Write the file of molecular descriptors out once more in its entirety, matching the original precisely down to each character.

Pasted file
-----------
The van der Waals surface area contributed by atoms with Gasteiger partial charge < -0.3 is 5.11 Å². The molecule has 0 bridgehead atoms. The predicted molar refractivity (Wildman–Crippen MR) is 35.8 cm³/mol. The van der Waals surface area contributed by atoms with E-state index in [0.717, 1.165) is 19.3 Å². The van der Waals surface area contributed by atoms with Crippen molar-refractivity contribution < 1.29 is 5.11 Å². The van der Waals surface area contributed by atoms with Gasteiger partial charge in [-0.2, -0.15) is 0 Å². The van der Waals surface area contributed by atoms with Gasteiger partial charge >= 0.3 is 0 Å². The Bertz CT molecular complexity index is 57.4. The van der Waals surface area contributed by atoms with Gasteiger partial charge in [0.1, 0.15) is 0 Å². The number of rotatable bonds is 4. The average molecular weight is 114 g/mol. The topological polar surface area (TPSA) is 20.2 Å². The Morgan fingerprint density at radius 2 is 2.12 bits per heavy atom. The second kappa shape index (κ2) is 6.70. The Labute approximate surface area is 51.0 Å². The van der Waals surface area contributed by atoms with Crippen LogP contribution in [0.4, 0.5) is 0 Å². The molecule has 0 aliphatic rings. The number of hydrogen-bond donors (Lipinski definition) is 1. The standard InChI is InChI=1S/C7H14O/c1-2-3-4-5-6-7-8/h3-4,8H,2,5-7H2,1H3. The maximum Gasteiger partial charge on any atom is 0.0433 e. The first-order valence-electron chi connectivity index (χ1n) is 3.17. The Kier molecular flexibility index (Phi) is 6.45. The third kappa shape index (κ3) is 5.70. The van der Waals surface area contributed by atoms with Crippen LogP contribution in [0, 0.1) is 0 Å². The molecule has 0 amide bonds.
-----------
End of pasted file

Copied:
The van der Waals surface area contributed by atoms with Gasteiger partial charge < -0.3 is 5.11 Å². The molecule has 0 bridgehead atoms. The predicted molar refractivity (Wildman–Crippen MR) is 35.8 cm³/mol. The van der Waals surface area contributed by atoms with E-state index in [0.717, 1.165) is 19.3 Å². The van der Waals surface area contributed by atoms with Crippen molar-refractivity contribution < 1.29 is 5.11 Å². The van der Waals surface area contributed by atoms with Gasteiger partial charge in [-0.2, -0.15) is 0 Å². The van der Waals surface area contributed by atoms with Gasteiger partial charge >= 0.3 is 0 Å². The Bertz CT molecular complexity index is 57.4. The van der Waals surface area contributed by atoms with Gasteiger partial charge in [0.1, 0.15) is 0 Å². The number of rotatable bonds is 4. The average molecular weight is 114 g/mol. The topological polar surface area (TPSA) is 20.2 Å². The Morgan fingerprint density at radius 2 is 2.12 bits per heavy atom. The second kappa shape index (κ2) is 6.70. The Labute approximate surface area is 51.0 Å². The van der Waals surface area contributed by atoms with Crippen LogP contribution in [0.4, 0.5) is 0 Å². The molecule has 0 aliphatic rings. The number of hydrogen-bond donors (Lipinski definition) is 1. The standard InChI is InChI=1S/C7H14O/c1-2-3-4-5-6-7-8/h3-4,8H,2,5-7H2,1H3. The maximum Gasteiger partial charge on any atom is 0.0433 e. The first-order valence-electron chi connectivity index (χ1n) is 3.17. The Kier molecular flexibility index (Phi) is 6.45. The third kappa shape index (κ3) is 5.70. The van der Waals surface area contributed by atoms with Crippen LogP contribution in [0, 0.1) is 0 Å². The molecule has 0 amide bonds.